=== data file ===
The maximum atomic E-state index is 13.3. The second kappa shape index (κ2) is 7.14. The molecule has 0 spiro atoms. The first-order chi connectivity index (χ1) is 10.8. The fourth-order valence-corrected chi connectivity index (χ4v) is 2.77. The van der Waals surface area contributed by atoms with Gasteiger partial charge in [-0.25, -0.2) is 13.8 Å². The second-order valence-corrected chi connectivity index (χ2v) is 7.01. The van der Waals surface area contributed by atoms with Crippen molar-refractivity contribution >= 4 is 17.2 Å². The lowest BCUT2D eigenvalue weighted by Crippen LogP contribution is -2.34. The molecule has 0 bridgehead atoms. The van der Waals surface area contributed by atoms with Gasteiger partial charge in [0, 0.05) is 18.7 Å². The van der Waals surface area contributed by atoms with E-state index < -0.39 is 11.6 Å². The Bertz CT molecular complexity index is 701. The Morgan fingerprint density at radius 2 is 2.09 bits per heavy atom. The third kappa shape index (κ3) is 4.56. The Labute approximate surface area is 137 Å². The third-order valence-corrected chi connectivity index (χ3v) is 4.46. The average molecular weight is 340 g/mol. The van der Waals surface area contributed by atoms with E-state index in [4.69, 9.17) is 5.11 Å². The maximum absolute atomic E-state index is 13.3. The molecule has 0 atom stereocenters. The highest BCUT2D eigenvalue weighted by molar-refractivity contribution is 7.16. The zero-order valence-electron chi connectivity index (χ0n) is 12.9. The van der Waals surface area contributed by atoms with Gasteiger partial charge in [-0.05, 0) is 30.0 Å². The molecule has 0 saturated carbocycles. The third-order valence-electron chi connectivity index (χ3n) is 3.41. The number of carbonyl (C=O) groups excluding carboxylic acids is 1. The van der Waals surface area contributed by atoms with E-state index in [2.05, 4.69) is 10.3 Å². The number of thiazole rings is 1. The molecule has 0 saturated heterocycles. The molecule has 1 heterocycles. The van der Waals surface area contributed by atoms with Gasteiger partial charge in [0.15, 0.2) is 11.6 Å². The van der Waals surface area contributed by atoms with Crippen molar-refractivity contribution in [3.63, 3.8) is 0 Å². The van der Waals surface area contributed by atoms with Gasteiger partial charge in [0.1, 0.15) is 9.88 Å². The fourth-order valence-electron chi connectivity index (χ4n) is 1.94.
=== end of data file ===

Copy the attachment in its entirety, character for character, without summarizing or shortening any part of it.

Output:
The maximum atomic E-state index is 13.3. The second kappa shape index (κ2) is 7.14. The molecule has 0 spiro atoms. The first-order chi connectivity index (χ1) is 10.8. The fourth-order valence-corrected chi connectivity index (χ4v) is 2.77. The van der Waals surface area contributed by atoms with Gasteiger partial charge in [-0.25, -0.2) is 13.8 Å². The second-order valence-corrected chi connectivity index (χ2v) is 7.01. The van der Waals surface area contributed by atoms with Crippen molar-refractivity contribution >= 4 is 17.2 Å². The lowest BCUT2D eigenvalue weighted by Crippen LogP contribution is -2.34. The molecule has 0 bridgehead atoms. The van der Waals surface area contributed by atoms with Gasteiger partial charge in [0, 0.05) is 18.7 Å². The van der Waals surface area contributed by atoms with E-state index < -0.39 is 11.6 Å². The Bertz CT molecular complexity index is 701. The Morgan fingerprint density at radius 2 is 2.09 bits per heavy atom. The third kappa shape index (κ3) is 4.56. The Labute approximate surface area is 137 Å². The third-order valence-corrected chi connectivity index (χ3v) is 4.46. The average molecular weight is 340 g/mol. The van der Waals surface area contributed by atoms with E-state index in [4.69, 9.17) is 5.11 Å². The maximum absolute atomic E-state index is 13.3. The molecule has 0 atom stereocenters. The highest BCUT2D eigenvalue weighted by molar-refractivity contribution is 7.16. The zero-order valence-electron chi connectivity index (χ0n) is 12.9. The van der Waals surface area contributed by atoms with Gasteiger partial charge in [-0.05, 0) is 30.0 Å². The molecule has 0 saturated carbocycles. The third-order valence-electron chi connectivity index (χ3n) is 3.41. The number of carbonyl (C=O) groups excluding carboxylic acids is 1. The van der Waals surface area contributed by atoms with E-state index in [2.05, 4.69) is 10.3 Å². The number of thiazole rings is 1. The molecule has 0 saturated heterocycles. The molecule has 1 heterocycles. The van der Waals surface area contributed by atoms with Gasteiger partial charge in [0.15, 0.2) is 11.6 Å². The van der Waals surface area contributed by atoms with Crippen molar-refractivity contribution in [3.63, 3.8) is 0 Å². The van der Waals surface area contributed by atoms with Gasteiger partial charge in [0.1, 0.15) is 9.88 Å². The fourth-order valence-electron chi connectivity index (χ4n) is 1.94.